Most C.I.A. memoirs are terrible — defensive, jingoistic and worst of all, tedious. Others are doomed by the C.I.A.’s heavy-handed and mandatory censorship. There are exceptions, and that list includes the refreshingly candid Debriefing the President ... reveals gobsmacking facts about that deposed Iraqi leader that raise new questions about why the United States bothered to invade Iraq to oust him from power. These details will likely appall Americans who have watched their nation’s blood and treasure wasted in Iraq ever since. More broadly, Mr. Nixon offers a stinging indictment of the C.I.A. and what he sees as the agency’s dysfunctional process for providing intelligence to the president and other policy makers ... His most astonishing discovery was that by the time of the United States-led invasion of Iraq in March 2003, Hussein had turned over the day-to-day running of the Iraqi government to his aides and was spending most of his time writing a novel ... Mr. Nixon’s most scathing criticism is reserved for the C.I.A, which he describes as a haven for yes-men excessively eager to please the White House.
Among this growing genre [of Iraq War books], John Nixon’s Debriefing the President is nearly unique, resembling nothing so much as a workplace comedy. Forget American Sniper or Zero Dark Thirty — the nearest analogue to Nixon’s story of meetings going nowhere and supervisors talking past each other may very well be The Office ... The portrait Nixon sketches here is fascinating, offering details that have been misrepresented or completely missed elsewhere ... Bush proves himself again and again to have little interest in the nuances and subtleties that constitute foreign policy. If it’s not cut and dry, he’s not interested. This worldview has been well documented, but Nixon has the unique perspective of one who has sat in rooms with George W. Bush and his avowed enemy.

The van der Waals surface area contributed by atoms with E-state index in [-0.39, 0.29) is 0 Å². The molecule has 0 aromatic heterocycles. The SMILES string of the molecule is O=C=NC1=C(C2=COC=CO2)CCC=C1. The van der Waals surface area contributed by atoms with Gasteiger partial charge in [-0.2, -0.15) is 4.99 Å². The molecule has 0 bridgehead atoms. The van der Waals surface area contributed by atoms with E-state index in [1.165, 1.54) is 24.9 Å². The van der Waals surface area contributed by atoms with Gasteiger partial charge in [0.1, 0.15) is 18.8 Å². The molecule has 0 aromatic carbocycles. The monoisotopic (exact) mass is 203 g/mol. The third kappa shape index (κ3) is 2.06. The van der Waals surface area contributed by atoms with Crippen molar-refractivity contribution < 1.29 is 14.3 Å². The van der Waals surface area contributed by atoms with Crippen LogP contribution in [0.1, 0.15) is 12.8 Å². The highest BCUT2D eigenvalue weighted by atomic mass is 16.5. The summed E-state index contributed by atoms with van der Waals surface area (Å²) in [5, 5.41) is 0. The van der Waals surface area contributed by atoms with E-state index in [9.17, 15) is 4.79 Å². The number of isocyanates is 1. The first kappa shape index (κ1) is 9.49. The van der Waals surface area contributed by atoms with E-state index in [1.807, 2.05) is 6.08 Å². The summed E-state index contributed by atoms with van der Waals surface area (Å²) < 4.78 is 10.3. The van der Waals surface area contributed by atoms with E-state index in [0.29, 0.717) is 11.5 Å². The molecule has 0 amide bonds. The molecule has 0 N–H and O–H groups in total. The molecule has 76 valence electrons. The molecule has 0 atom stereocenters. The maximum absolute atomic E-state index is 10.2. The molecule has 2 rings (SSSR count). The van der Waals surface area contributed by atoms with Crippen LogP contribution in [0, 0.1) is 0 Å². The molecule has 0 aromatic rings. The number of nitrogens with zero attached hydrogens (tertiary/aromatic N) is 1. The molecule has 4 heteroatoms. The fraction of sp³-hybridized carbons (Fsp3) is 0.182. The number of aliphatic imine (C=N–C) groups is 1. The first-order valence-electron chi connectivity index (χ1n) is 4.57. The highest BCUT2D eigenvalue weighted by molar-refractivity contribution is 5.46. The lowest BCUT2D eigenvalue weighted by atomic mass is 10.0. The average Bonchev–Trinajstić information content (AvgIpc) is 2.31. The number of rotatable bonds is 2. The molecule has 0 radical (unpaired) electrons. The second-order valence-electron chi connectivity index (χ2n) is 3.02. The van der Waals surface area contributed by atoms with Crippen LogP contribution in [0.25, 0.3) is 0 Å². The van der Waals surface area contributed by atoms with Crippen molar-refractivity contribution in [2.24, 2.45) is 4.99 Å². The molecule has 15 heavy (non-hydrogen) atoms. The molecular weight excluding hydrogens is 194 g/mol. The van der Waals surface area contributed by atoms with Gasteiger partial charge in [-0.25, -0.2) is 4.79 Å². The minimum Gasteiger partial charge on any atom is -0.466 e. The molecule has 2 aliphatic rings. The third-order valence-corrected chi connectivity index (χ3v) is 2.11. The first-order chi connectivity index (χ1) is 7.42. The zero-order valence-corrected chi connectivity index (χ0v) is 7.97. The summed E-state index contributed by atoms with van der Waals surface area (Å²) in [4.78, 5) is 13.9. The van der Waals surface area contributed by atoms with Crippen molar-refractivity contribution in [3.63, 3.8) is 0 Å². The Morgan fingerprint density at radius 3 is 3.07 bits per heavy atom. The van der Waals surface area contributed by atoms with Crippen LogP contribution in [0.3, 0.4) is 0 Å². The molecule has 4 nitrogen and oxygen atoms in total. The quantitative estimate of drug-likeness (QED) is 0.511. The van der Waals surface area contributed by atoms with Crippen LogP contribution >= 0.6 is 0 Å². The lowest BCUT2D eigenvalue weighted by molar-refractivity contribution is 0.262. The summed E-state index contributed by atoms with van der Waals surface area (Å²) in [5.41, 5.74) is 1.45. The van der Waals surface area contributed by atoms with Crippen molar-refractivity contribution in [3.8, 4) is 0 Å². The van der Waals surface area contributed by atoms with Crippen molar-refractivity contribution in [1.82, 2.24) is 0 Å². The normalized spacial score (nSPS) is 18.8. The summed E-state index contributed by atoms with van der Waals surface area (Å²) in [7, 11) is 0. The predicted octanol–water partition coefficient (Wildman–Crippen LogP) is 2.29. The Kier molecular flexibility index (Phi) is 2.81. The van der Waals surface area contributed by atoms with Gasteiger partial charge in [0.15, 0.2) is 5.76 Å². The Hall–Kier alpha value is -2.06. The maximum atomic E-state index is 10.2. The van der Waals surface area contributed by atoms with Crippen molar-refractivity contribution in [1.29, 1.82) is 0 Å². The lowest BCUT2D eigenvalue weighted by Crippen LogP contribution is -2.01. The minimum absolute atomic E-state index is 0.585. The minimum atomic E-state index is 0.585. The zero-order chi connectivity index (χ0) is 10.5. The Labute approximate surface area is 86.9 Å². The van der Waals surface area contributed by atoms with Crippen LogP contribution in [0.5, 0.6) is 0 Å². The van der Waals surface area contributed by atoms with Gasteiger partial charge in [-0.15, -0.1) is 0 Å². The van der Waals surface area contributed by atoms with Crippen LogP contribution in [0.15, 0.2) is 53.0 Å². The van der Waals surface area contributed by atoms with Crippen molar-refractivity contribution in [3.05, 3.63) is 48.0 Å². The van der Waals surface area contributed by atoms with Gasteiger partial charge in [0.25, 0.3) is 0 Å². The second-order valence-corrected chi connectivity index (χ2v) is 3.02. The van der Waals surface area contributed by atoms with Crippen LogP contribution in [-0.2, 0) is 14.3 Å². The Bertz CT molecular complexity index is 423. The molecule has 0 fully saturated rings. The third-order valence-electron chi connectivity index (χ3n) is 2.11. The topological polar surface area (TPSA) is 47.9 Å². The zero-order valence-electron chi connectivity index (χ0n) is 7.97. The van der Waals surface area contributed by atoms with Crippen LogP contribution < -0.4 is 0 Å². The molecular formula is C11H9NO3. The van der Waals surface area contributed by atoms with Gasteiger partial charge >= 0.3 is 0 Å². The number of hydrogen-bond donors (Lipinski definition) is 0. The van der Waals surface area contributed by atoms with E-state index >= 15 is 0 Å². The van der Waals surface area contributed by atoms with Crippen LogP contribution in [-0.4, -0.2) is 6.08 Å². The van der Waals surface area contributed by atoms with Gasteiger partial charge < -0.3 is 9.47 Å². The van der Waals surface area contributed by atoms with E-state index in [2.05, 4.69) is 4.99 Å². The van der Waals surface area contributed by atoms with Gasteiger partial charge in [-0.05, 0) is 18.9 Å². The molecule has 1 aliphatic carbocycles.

Saddam’s literary side is often overlooked — an understandable omission when discussing someone responsible for horrific massacres — but it speaks to his divided character …After he was captured, Saddam frequently requested reading and writing materials. ‘You must understand, I am a writer,’ he told John Nixon, a CIA interrogator whose book, Debriefing the President, was published last year … Saddam saw himself as a fearsome, benevolent sovereign, a cultured and far-sighted man, despite having left his native country only twice and repeatedly plunging his people into disastrous wars … He thought that the country needed him and that the insurgency was a natural result of his removal from power. You’ll miss me soon enough, he told his interrogators. Here he’s in agreement with some American analysts, including Nixon, the former CIA officer. Nixon came to see Saddam as a brutal but clever operator who, through manipulation and fear, maintained unity in his fractious country.